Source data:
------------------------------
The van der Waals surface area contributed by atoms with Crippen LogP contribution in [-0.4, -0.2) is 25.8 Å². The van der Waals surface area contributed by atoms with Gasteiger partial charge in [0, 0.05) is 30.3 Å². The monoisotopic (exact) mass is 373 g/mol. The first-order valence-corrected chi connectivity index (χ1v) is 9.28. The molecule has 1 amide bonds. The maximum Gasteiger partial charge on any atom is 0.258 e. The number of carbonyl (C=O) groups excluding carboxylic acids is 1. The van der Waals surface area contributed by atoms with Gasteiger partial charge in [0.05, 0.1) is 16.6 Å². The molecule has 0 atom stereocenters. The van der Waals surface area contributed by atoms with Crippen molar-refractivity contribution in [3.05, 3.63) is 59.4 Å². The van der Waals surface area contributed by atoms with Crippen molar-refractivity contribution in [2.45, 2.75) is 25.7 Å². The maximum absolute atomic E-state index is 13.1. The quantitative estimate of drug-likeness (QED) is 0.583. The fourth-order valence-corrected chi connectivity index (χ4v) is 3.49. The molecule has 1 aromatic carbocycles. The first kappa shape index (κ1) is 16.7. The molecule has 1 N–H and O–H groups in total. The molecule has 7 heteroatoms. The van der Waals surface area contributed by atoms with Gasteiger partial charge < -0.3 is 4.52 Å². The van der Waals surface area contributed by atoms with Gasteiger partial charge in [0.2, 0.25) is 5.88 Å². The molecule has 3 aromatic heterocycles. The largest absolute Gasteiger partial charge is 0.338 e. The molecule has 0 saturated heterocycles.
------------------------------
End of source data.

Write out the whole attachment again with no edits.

The van der Waals surface area contributed by atoms with Crippen LogP contribution in [-0.4, -0.2) is 25.8 Å². The van der Waals surface area contributed by atoms with Gasteiger partial charge in [0, 0.05) is 30.3 Å². The monoisotopic (exact) mass is 373 g/mol. The first-order valence-corrected chi connectivity index (χ1v) is 9.28. The molecule has 1 amide bonds. The maximum Gasteiger partial charge on any atom is 0.258 e. The number of carbonyl (C=O) groups excluding carboxylic acids is 1. The van der Waals surface area contributed by atoms with Gasteiger partial charge in [0.05, 0.1) is 16.6 Å². The molecule has 0 atom stereocenters. The van der Waals surface area contributed by atoms with Crippen molar-refractivity contribution in [3.05, 3.63) is 59.4 Å². The van der Waals surface area contributed by atoms with Crippen molar-refractivity contribution in [2.45, 2.75) is 25.7 Å². The maximum absolute atomic E-state index is 13.1. The quantitative estimate of drug-likeness (QED) is 0.583. The fourth-order valence-corrected chi connectivity index (χ4v) is 3.49. The molecule has 1 aromatic carbocycles. The first kappa shape index (κ1) is 16.7. The molecule has 1 N–H and O–H groups in total. The molecule has 7 heteroatoms. The van der Waals surface area contributed by atoms with Gasteiger partial charge < -0.3 is 4.52 Å². The van der Waals surface area contributed by atoms with Gasteiger partial charge in [0.2, 0.25) is 5.88 Å². The molecule has 3 aromatic heterocycles. The largest absolute Gasteiger partial charge is 0.338 e. The molecule has 0 saturated heterocycles.